The pressure on Alberta to find a way out for its oil is increasing.
By: Mario Canseco
Residents of British Columbia and Alberta were recently asked by Insights West about the most important news stories of the year.
In B.C., the labour dispute between the provincial government and the British Columbia Teachers’ Federation was the clear winner, but continuing discussions about Enbridge’s Northern Gateway and Kinder Morgan’s Trans Mountain pipelines finished in second and third respectively.
In Alberta, during a volatile year that included the resignation of a sitting premier, the appointment of a new one, and the defection of an opposition leader to the governing party, the top story of the year was the plummeting price of oil.
For Western Canadians, energy continues to be an integral part of life, directly affecting the employment of those who are involved in the industry, and generating debate among those who are trying to find better ways to ship product overseas. The current state of affairs will undoubtedly lead to a renewed focus on pipelines, particularly among politicians.
In Alberta, Premier Jim Prentice closes the year with an approval rating of 52 per cent, buoyed by the recent decimation of the opposition Wildrose Party. Despite these numbers — extraordinary for a leader who has not been given a mandate by the electorate — Prentice will face a more difficult year if the price of oil continues to drop.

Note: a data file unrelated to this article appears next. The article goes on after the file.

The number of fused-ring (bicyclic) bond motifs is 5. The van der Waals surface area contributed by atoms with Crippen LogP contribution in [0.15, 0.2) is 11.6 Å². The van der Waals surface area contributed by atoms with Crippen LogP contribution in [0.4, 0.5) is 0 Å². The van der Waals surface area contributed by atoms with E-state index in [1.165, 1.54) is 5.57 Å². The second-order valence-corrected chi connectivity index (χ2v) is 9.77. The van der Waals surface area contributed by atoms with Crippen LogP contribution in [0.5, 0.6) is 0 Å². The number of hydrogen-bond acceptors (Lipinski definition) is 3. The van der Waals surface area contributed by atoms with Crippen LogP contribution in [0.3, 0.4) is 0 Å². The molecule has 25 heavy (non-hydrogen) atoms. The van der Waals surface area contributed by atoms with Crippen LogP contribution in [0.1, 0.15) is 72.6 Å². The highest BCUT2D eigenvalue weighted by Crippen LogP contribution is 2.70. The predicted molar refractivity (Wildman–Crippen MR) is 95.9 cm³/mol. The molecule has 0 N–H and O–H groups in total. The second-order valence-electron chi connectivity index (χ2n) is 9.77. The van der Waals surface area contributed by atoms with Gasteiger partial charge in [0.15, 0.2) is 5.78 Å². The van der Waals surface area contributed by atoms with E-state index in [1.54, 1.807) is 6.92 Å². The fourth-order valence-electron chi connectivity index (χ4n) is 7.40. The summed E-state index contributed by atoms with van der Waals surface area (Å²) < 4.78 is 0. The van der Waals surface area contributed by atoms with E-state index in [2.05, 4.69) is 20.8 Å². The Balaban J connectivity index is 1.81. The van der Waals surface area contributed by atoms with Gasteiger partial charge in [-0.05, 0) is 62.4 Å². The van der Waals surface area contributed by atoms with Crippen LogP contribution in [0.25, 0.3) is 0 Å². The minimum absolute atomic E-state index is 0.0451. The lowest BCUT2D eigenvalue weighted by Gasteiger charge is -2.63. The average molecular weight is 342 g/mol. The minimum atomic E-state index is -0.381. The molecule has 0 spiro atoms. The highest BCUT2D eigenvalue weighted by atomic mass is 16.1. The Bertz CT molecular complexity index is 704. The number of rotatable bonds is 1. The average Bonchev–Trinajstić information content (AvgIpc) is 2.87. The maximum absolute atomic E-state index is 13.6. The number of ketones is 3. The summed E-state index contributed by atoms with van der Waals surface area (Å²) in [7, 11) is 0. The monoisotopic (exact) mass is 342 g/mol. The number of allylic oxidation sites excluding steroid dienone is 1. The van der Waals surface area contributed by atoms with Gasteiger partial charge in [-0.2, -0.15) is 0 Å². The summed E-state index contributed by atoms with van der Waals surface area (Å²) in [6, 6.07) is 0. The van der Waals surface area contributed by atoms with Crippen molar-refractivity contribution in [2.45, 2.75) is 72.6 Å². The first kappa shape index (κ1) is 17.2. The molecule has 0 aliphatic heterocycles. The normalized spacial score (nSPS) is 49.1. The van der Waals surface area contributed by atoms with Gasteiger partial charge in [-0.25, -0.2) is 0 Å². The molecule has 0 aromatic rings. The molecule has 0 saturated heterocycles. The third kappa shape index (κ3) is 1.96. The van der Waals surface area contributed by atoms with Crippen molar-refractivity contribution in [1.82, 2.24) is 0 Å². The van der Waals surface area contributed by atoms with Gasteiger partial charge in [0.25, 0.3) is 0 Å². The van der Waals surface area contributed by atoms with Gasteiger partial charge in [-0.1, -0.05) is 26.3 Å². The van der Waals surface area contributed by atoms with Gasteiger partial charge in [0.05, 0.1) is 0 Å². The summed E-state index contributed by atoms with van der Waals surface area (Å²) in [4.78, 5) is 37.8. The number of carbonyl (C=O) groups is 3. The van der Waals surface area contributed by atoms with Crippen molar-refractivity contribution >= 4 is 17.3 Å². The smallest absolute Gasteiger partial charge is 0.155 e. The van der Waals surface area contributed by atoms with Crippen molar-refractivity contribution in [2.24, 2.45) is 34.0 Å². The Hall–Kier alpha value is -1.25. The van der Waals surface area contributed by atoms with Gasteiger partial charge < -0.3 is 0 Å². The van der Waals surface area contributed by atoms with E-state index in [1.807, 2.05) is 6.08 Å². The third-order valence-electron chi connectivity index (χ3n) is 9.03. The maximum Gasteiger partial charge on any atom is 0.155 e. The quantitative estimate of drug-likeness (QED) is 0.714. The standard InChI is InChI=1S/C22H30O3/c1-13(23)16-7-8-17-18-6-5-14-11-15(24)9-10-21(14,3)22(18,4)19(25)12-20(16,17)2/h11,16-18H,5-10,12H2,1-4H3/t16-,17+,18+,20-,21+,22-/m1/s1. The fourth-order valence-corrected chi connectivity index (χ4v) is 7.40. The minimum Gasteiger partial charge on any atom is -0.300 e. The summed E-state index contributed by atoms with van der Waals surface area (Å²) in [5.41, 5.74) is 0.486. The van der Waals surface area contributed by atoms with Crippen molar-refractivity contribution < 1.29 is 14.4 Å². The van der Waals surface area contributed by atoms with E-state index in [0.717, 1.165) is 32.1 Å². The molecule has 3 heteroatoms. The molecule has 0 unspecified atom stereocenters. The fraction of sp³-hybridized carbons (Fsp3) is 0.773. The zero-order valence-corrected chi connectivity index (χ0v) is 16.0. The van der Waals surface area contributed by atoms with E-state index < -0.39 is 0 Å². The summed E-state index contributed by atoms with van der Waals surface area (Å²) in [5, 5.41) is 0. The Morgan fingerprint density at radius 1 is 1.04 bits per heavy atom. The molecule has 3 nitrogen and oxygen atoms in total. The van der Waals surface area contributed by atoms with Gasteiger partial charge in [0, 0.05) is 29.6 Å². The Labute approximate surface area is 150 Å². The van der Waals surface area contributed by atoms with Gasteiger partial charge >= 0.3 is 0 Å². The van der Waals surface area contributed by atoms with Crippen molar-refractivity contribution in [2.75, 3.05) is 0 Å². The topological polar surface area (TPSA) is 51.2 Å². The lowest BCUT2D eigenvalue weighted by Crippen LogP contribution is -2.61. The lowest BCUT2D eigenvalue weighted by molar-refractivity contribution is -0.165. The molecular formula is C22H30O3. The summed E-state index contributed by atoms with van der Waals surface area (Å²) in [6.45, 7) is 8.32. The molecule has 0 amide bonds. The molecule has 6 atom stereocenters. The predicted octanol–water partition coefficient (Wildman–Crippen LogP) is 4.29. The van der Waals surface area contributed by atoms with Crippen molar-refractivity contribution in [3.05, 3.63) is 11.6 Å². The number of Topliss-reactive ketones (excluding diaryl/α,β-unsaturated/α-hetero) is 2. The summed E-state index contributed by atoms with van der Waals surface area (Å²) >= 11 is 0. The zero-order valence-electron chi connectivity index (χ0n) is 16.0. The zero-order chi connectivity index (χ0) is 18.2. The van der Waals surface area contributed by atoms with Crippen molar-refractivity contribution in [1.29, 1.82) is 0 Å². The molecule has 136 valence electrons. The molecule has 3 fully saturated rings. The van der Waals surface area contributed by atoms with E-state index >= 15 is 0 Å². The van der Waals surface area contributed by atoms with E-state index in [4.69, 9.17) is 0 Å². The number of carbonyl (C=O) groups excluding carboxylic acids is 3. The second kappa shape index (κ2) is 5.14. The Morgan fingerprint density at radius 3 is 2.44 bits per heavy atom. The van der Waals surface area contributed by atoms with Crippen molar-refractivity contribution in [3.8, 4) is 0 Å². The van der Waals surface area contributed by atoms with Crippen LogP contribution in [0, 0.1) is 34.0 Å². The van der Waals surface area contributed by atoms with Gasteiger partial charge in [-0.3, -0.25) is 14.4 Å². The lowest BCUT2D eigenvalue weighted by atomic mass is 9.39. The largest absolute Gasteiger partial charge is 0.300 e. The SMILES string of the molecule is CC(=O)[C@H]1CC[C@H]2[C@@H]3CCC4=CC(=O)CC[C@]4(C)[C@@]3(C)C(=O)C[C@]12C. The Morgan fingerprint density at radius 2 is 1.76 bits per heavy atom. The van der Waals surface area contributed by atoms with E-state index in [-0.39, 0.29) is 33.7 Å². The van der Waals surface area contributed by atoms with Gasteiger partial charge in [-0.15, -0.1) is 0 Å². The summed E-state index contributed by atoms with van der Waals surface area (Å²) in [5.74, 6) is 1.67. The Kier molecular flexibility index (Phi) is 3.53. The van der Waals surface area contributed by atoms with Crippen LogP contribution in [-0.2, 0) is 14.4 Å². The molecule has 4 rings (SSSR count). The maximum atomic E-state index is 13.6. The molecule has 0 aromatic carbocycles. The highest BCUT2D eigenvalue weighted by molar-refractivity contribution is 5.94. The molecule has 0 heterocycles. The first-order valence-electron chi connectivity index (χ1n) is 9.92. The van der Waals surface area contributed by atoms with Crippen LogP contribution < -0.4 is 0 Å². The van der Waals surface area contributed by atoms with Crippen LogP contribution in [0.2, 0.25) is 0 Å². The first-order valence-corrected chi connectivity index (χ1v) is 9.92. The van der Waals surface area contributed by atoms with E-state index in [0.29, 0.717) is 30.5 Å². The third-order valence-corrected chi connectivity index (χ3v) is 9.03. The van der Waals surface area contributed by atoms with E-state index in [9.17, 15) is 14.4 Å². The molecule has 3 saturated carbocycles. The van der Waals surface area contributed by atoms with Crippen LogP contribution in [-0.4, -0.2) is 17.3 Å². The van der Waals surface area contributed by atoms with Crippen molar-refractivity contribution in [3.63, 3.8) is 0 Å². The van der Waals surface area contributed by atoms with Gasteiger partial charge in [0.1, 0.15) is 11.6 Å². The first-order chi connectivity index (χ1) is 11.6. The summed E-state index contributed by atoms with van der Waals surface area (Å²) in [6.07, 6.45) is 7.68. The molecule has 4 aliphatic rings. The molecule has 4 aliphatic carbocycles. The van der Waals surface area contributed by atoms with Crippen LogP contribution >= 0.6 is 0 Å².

Prentice has talked publicly about the need for a Canada-wide discussion on energy, but with a federal election looming, the opportunity to sit down with other premiers and the prime minister is unlikely.
B.C. Premier Christy Clark has lower numbers — her level of support is at 34 per cent — and leads a government that has focused primarily on the nascent liquefied natural gas industry. There have been few official government pronouncements on the two oil pipelines that are on the minds of residents, a massive shift from the 2013 campaign during which Clark was widely seen as a staunch defender of the Kinder Morgan pipeline expansion.
On Northern Gateway, four of the five conditions set by the provincial government in 2012 are still unsettled, but one of them — improved fiscal benefits for British Columbia — is not as elusive as it once appeared.
An Insights West survey conducted in early October, before the most severe drop in the price of oil, showed 62 per cent of Albertans would be okay with B.C. receiving a share of oil revenues from Northern Gateway. This was always one of the sticking points in the wobbly relationship between Clark and former Alberta Premier Alison Redford. Now, the circumstances may lead Alberta to offer B.C. a better deal on royalties, and meet at least one of the five conditions set by Clark.
For the past two years, Insights West has tracked the views of British Columbians on the two pipeline projects. This past summer, opposition to both Northern Gateway and Trans Mountain reached 49 per cent. Women and residents aged 18-34 were more likely to say that they do not want these projects happen. They worry predominantly about an increase in tanker traffic and the risk of an oil spill. Even if more revenues are secured from Alberta, these environmental concerns will still need to be addressed to ensure local support.
While the B.C. government continues to be more interested in LNG, the pressure on Alberta to find a way out for its oil is going to be greater than it has been for the past three years. Whether the ultimate destinations are Atlantic Canada with TransCanada’s Energy East, the United States with Keystone XL, or Asia with Northern Gateway and Trans Mountain, the conversations will continue.